Former Prime Minister Owen Arthur did not take too kindly to being branded as a traitor to his working class roots by Prime Minister Freundel Stuart.
However, rather than going on a tirade, an amused Arthur suggested that the Prime Minister had bigger problems to worry about, such as a collapsing economy and rising crime.
In an address at the opening gala of the ruling Democratic Labour Party’s (DLP) 62nd annual conference at the George Street St Michael auditorium last Friday night, Stuart suggested that Arthur had betrayed his working class roots when he handed the reins of the Barbados Labour Party (BLP) to Mia Mottley.
In fact, Stuart charged that he had said as much to Arthur – who has often referenced his humble beginnings as the son of shopkeepers – in a private conversation.
However, in his usual biting style, and barely able to contain his laughter, the former Prime Minister, who said he had no recollection of such a conversation, told Barbados TODAY there was no way Stuart would have broached such a subject with him and emerge to recount those details with such nostalgia.
“If I had a one on one conversation with the Prime Minister he would not want to go out and talk about it in those terms. I do not recall the conversation but if someone in a conversation had referred to me as a traitor to my class, I would have spoken to him in such harsh and muscular terms that he would have fled from the scene, whether he was a Prime Minister or not. So I don’t see how Freundel Stuart could now make people feel that he could call me a traitor to my class without me dealing with him in the appropriate manner,” Arthur said.
However, the former Prime Minister resisted the temptation to comment on Stuart’s background and “what I think of his relationship to the class from which he came”, saying the Prime Minister was saved by the fact that the article would be widely read, including by children.
“It is only because children read the news that I won’t tell him what I think of his relationship to the class from which he came. I don’t think he could be held up as any model for any young people from humble origins. I only wish he could bring the same kind of aggression and signs of life to the other matters that confront the country,” Arthur stressed, noting that if Stuart wanted to attack Mottley, there was no need to involve him.
“This is unprovoked nonsense by a man who obviously is distracted by the overwhelming nature of the problems that he is faced with,” said Arthur, who led the country through a period of economic stability from 1994 to 2008.
“If Freundel Stuart wants to attack Mia Mottley that is his prerogative, and I expect him to do so, but leave me out of it.”
Twice since last November, Arthur was forced to state he was in good health after rumours circulated on social media and online, that he had died.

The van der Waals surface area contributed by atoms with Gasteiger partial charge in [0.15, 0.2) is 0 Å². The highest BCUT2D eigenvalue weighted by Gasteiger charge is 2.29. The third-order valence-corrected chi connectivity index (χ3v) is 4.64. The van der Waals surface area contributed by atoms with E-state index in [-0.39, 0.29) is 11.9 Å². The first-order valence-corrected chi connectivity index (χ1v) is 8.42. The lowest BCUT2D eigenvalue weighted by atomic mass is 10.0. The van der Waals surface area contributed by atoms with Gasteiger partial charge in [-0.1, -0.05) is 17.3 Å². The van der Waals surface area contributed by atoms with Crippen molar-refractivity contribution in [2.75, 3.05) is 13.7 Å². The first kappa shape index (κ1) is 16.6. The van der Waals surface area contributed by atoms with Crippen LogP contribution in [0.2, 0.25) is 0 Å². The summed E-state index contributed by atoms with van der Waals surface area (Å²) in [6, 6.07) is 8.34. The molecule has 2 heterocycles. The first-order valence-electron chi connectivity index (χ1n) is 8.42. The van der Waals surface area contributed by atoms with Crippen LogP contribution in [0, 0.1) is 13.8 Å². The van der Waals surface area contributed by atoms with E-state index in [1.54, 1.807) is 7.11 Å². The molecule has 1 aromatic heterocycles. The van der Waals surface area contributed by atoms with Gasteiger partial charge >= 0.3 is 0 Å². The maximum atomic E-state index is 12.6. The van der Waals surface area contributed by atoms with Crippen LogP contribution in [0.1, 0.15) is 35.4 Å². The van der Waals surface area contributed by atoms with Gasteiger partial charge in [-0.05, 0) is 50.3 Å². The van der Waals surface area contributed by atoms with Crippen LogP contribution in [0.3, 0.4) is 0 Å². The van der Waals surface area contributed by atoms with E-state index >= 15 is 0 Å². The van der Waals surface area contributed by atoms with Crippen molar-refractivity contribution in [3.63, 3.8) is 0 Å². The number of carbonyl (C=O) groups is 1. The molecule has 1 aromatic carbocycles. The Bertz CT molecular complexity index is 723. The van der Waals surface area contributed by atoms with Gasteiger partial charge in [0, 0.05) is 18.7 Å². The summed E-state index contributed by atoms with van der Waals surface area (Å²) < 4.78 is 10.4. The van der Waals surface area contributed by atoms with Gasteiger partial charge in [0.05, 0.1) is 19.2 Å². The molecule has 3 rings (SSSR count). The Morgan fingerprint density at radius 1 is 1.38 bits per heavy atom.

In ridiculing Stuart’s comment, the former BLP leader said it appeared that the Prime Minister had believed the rumours and therefore thought he would be unable to respond.
“It seems that he probably heard that I had died and therefore I would be in no position to defend myself. So rather than focus on the very serious, imposing and massive issues facing the country, including a collapsing economy, including crime and violence stalking the land on a scale that we have never seen before, including shootings in quiet and strange places, rather than dealing with the very dangerous drift in the affairs of the country, he obviously thought it was best to pick on a man who he heard has died,” Arthur said.
In his address to the DLP faithful, Stuart all but described Arthur as a traitor for not seeing fit to elevate someone from his own class to the BLP leadership, handing it back instead to the “elitist influences that have always controlled it”, seemingly suggesting that Mottley had nothing in common with the working class.
“You got the opportunity to lead the BLP in 1993 and ran it for 15 years,” Stuart said in an address geared at rallying his base.
“And this is what I have against you, because after 15 years of leading the Barbados Labour Party, given your origin and the support that went into your foundation, when you were ready to give the Barbados Labour Party you had not brought along anybody from your class to whom you could hand it, you had to hand it back to the conservatives.
“I said to him, as far as I am concerned, that is a blotch on your record,” Stuart said, adding that he would now take on the mantle to shield Barbados from “an arch-conservative in the Barbados Labour Party”.